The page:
Phytoremediation of petroleum hydrocarbons in tropical coastal soils. II. Microbial response to plant roots and contaminant

Ryan K Jones, Wenhao H Sun, Chung-Shih Tang, Françoise M Robert
Environmental Science and Pollution Research International 2004, 11 (5): 340-6

GOAL, SCOPE AND BACKGROUND: The goal of this study was to understand the interaction between plants and microorganisms during petroleum-hydrocarbon bioremediation in Pacific Islands coastal soils. Total bacteria and hydrocarbon-degrading microorganisms population dyanamics were examined in the rhizospheres of tropical trees and shrubs, which were evaluated for their phytoremediation potential in a greenhouse experiment. The respective and combined effects of plant roots and diesel contaminant on the microbial populations were determined in relation to diesel fuel depletion. An increase in the grading populations size of the hydrocarbon-degrading populations of microbes, elicited by rhizodeposition, is generally regarded as conducive to an enhanced degradation of petroleum hydrocarbon pollutants in vegetated soil.

METHODS: The soil was a coastal sandy loam (pH 7.8) which was artificially contaminated with 10 g of No. 2 diesel fuel/kg soil or left uncontaminated. The pots were irrigated with fertilizer and 1% NaCl. The enumerations were carried out in the contaminated and uncontaminated rhizospheres of three trees, kiawe (Prosopis pallida), milo (Thespesia populnea), and kou (Cordia subcordata) and three shrubs, beach naupaka (Scaevola sericea), false sandalwood (Myoporum sandwicense), and oleander (Nerium oleander). Unplanted control soils were included in the experiment. Total bacteria and phenanthrene-degrading bacteria were enumerated on plates. Diesel- and pristane-degrading microorganisms were enumerated by the most-probable-number technique in tissue-culture plates.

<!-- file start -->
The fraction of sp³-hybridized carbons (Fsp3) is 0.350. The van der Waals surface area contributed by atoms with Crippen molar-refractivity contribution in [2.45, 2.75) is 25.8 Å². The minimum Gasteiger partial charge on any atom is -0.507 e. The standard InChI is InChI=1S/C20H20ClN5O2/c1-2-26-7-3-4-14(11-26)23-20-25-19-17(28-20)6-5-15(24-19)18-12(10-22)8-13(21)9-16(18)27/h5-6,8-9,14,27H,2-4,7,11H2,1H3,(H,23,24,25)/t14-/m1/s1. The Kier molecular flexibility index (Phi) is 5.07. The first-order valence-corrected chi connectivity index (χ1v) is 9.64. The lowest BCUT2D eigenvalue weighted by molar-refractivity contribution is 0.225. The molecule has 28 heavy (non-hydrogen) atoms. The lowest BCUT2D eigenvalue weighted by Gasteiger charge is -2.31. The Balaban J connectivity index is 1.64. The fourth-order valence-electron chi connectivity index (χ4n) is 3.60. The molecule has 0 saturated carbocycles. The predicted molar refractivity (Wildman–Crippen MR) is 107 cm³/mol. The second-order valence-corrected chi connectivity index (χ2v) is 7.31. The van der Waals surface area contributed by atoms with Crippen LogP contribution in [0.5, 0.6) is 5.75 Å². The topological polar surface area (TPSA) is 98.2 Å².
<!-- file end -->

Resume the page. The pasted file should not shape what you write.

RESULTS AND DISCUSSION: All four types of microorganisms responded to the rhizosphere of the 6 plants in uncontaminated soil and to the diesel contaminant in unplanted soil. In contaminated rhizospheres, no effect of the plant on the hydrocarbon-degrader numbers was visible. Total bacteria responded more to the plant roots than to the contaminant. The phenanthrene-degrading bacteria and pristane-degrading microorganisms were more influenced by the contaminant than by the plants. The diesel-degrading microorganisms were equally stimulated by the plants and the contaminant. The numbers of hydrocarbon degraders were similar in the contaminated rhizospheres of the three effective plants (kiawe, kou, and milo) and in those of the three ineffective shrubs.

CONCLUSION: The results suggest the quality of the rhizodeposition is plant-dependent and governs the type of diesel-degrader populations that will be enhanced by a given plant.

RECOMMENDATIONS AND OUTLOOK: In the proposed phytoremediation-benefit model plant roots maintain high levels of hydrocaron degraders in uncontaminated soil. When the root enters a contaminated zone of soil, those hydrocarbon degraders that prefer the contaminant would switch to the contaminant as a carbon source, effectively removing the hydrocarbons. If the root exudates and the contaminant are equally attractive to the hydrocarbon degraders, the contaminant degradaton would be less effective.

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